Hire a chief data ethics officer
Hiring a chief data ethics officer (CDEO) to steward the creation of a data ethics framework is also a key step. Unlike a chief data officer, who must manage data and draw business value from it, the CDEO is primarily responsible for ensuring data is used ethically by all employees and partners.
By dedicating a member of the executive team to this specific task, your company is showing that you’re not just talking about data ethics because it’s the right thing to do — you’re making an investment to ensure data ethics are upheld.
Part of the CDEO’s mandate will be to create the data ethics framework, but it shouldn’t just be up to them — your entire executive team, including the CEO, CISO, CMO, head of product and engineering, and chief data scientists must be involved. Each of these stakeholders plays a role in the data ecosystem and must be part of the development of data ethics principles so there’s buy-in from all parts of the organization. Privacy practices are a core concern that each of these players is typically involved with; now, they must be involved with data ethics as well.
Evaluate your organization’s data practices
When the team is assembled that will contribute to crafting your organization’s data ethics framework, it’s now time to get a granular understanding of your data inventory process: what you collect, how you collect it and where you store it.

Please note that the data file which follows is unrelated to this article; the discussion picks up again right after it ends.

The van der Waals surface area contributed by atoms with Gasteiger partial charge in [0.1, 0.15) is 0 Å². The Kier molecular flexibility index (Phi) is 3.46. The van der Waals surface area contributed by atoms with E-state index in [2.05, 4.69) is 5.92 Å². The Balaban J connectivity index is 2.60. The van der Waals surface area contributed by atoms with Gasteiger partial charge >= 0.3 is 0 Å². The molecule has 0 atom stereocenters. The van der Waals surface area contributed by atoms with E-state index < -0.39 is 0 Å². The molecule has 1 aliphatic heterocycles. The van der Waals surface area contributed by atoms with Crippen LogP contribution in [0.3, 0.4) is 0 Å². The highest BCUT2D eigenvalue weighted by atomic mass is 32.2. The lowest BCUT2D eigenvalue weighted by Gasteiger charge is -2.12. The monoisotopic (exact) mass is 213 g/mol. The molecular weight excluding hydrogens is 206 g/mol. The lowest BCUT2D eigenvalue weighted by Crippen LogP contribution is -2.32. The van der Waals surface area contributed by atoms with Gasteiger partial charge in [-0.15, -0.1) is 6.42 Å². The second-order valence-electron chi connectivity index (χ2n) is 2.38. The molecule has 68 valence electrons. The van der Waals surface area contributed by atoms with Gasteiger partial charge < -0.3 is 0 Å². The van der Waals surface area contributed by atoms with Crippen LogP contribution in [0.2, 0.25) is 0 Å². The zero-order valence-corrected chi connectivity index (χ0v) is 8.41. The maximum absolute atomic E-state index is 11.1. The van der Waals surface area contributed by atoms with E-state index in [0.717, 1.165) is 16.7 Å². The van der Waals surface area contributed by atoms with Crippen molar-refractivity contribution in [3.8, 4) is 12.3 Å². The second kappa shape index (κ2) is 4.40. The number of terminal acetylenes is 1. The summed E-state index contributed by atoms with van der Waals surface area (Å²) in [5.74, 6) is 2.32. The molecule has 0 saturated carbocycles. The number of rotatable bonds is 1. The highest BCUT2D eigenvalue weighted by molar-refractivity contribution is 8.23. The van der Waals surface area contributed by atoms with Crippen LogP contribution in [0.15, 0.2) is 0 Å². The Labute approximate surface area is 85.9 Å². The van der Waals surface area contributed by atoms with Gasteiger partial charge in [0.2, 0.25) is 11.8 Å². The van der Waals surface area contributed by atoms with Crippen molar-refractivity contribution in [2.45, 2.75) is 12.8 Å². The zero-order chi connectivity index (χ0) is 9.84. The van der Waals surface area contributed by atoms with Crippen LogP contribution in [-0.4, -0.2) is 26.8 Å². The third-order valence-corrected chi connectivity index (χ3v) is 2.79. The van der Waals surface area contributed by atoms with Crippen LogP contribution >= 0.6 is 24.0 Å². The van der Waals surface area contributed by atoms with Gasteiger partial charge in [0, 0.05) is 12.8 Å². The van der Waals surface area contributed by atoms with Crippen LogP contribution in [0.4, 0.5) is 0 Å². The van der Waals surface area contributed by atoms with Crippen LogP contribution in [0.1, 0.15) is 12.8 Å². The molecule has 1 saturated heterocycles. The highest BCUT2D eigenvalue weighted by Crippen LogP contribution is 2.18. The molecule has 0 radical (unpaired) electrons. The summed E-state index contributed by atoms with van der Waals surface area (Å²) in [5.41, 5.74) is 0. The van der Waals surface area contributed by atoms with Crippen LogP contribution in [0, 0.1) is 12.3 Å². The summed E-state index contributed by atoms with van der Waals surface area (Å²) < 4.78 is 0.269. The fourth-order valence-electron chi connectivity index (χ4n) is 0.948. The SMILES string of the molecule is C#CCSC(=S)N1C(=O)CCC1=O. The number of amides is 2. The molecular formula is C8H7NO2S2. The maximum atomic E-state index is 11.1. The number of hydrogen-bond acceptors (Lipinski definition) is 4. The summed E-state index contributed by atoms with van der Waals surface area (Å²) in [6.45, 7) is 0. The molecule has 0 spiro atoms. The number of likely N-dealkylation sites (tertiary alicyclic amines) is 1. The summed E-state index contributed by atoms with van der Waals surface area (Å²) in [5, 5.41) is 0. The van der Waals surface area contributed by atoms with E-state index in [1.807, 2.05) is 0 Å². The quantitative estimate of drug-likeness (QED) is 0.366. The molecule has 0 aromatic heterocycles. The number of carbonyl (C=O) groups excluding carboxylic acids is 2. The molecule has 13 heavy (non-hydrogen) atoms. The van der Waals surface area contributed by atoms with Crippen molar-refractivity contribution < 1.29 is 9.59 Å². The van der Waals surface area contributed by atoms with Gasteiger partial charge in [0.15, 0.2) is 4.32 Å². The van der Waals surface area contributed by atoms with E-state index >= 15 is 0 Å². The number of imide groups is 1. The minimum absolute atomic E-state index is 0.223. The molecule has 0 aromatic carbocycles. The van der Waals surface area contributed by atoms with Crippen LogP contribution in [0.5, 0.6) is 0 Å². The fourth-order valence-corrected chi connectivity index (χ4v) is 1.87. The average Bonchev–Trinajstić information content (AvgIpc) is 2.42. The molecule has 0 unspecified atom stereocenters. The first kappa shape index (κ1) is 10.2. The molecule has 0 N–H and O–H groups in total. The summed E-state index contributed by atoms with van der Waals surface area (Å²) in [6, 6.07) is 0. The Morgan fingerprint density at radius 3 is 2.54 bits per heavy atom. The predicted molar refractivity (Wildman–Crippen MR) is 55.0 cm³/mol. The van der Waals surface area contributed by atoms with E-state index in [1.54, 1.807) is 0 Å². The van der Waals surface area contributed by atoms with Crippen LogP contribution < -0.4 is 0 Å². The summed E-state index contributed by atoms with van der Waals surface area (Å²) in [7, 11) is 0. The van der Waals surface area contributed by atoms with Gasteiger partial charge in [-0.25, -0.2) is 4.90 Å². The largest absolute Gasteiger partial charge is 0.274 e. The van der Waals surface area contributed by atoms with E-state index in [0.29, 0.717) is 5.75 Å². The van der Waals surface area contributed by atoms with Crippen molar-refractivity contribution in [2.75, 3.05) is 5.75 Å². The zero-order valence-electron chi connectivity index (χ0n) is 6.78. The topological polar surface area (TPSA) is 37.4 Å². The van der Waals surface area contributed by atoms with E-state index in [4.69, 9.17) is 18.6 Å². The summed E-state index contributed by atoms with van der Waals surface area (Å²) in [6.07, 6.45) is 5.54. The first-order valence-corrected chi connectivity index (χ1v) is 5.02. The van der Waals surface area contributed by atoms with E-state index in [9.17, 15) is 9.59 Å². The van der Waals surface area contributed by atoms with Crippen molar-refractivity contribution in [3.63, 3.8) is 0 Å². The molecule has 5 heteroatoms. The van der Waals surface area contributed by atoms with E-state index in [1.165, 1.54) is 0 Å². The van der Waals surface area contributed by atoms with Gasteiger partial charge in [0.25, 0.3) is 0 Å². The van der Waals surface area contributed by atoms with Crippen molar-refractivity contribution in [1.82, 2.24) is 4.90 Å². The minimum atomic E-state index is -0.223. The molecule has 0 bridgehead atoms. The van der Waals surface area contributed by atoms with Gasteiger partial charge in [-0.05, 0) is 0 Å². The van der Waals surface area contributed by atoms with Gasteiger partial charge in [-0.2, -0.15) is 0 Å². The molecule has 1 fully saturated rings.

This technical understanding of what you do with data is something your company should already understand from a legal perspective. Ensure that all stakeholders are clear and aligned with this process.
However, if processes must be changed, now is the time to do so. For example, if you review your privacy policies and realize they’re too lengthy, difficult to understand or something users just click through without absorbing the information, it may be necessary to redesign how you present privacy consent forms.
Rather than sharing a big block of text filled with legal jargon, consider a layered approach that uses colloquial language and visuals, organizing the information in a more digestible way. By presenting this information to users in a way they can understand, your company is on its way to operating more ethically.
Operationalize your data ethics framework
Now it’s time for your executive team to align on how your company acts and, at a philosophical level, what you want it to become or do — this is the basis of your framework.